Life in the Wild

Known scientifically as Coryphaena hippurus, mahi-mahi is a somewhat large fish known for its fighting ability and strength. Most are capable of swimming great distances in the open ocean, which probably accounts for the species’ wide geographic dispersal. Early Hawaiian fishermen named the fish in honor of how very difficult they were to catch — most early reports describe men struggling to capture and kill the animals. This made them a prized delicacy.

Mahi-mahi are generally viewed as a very attractive fish. Their scales are usually a combination of gold, blue, and green that reflect sunlight in shallow waters and can be quite striking. Both males and females have a somewhat flattened and squared-off head, though the males do tend to have larger foreheads and more protruding eyes than their female counterparts. The typical specimen weighs about 20 pounds (9.07 kg), although some can be quite a bit larger, especially the males — a number of reports claim that people have made catches weighing over 50 pounds (22.68 kg).

The fish have an average life expectancy of about four years, and their diet is made up primarily of small fish and crustaceans. They’re often near top of the aquatic food chain but are hunted regularly by sharks and other large sea life. In modern times, their numbers have been significantly depleted by the commercial fishing industry.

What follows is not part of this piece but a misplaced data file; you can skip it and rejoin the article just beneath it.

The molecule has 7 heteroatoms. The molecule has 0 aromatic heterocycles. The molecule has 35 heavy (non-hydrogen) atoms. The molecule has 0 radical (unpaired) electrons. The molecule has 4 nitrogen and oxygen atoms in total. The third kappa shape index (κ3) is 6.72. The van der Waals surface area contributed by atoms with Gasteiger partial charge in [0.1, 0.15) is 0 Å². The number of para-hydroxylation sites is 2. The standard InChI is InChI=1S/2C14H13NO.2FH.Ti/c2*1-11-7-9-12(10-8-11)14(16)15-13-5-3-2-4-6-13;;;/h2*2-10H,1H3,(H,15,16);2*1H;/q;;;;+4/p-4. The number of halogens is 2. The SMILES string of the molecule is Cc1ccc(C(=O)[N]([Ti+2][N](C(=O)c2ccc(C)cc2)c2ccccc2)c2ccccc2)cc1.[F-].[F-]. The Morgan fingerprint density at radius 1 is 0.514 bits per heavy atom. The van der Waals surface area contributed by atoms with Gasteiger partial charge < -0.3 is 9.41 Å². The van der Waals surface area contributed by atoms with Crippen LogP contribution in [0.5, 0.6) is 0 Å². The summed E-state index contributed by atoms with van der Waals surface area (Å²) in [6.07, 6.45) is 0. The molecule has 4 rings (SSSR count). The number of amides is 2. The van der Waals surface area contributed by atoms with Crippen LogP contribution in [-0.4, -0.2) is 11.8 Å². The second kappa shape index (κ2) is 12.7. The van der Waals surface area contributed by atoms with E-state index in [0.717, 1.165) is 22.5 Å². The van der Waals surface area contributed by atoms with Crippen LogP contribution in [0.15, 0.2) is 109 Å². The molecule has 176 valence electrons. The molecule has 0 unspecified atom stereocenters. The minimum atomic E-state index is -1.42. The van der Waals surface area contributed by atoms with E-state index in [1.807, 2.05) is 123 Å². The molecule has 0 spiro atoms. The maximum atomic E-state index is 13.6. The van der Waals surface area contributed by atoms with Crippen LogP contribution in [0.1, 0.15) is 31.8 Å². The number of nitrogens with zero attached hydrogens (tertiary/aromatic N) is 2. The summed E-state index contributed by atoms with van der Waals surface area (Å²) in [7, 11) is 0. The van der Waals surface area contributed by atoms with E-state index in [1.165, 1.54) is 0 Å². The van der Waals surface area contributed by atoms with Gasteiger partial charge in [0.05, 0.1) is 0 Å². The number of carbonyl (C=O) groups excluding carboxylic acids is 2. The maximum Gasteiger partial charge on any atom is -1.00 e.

Controversy and Confusion About Sourcing

Until recently, mahi-mahi were frequently called “dolphin fish,” likely because of how often they can be seen swimming alongside dolphin pods and using similar migration paths. The two have nothing in common other than their habitat, however, and the name has caused a lot of people confusion. Dolphins are mammals, not fish, and are a protected species in most places.

There is a lot of controversy in the commercial fishing industry when it comes to fishing near dolphin pods, as the mammals can get caught in fishing nets or be trapped accidentally. Fishing laws in the U.S. and most of Europe prohibit operations that endanger dolphins, but these practices are not always respected around the world. Stores and restaurants have largely stopped associating mahi-mahi with dolphins to avoid consumer confusion about how the fish are sourced or what they really are, and many also have rules and best practices that their suppliers must follow to ensure that no dolphins are harmed when the fish are caught.

DelightedCooking is dedicated to providing accurate and trustworthy information. We carefully select reputable sources and employ a rigorous fact-checking process to maintain the highest standards. To learn more about our commitment to accuracy, read our editorial process.
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Tricia Christensen
By Tricia Christensen
With a Literature degree from Sonoma State University and years of experience as a DelightedCooking contributor, Tricia Christensen is based in Northern California and brings a wealth of knowledge and passion to her writing. Her wide-ranging interests include reading, writing, medicine, art, film, history, politics, ethics, and religion, all of which she incorporates into her informative articles. Tricia is currently working on her first novel.
Discussion Comments
By anon960624 — On Jul 11, 2014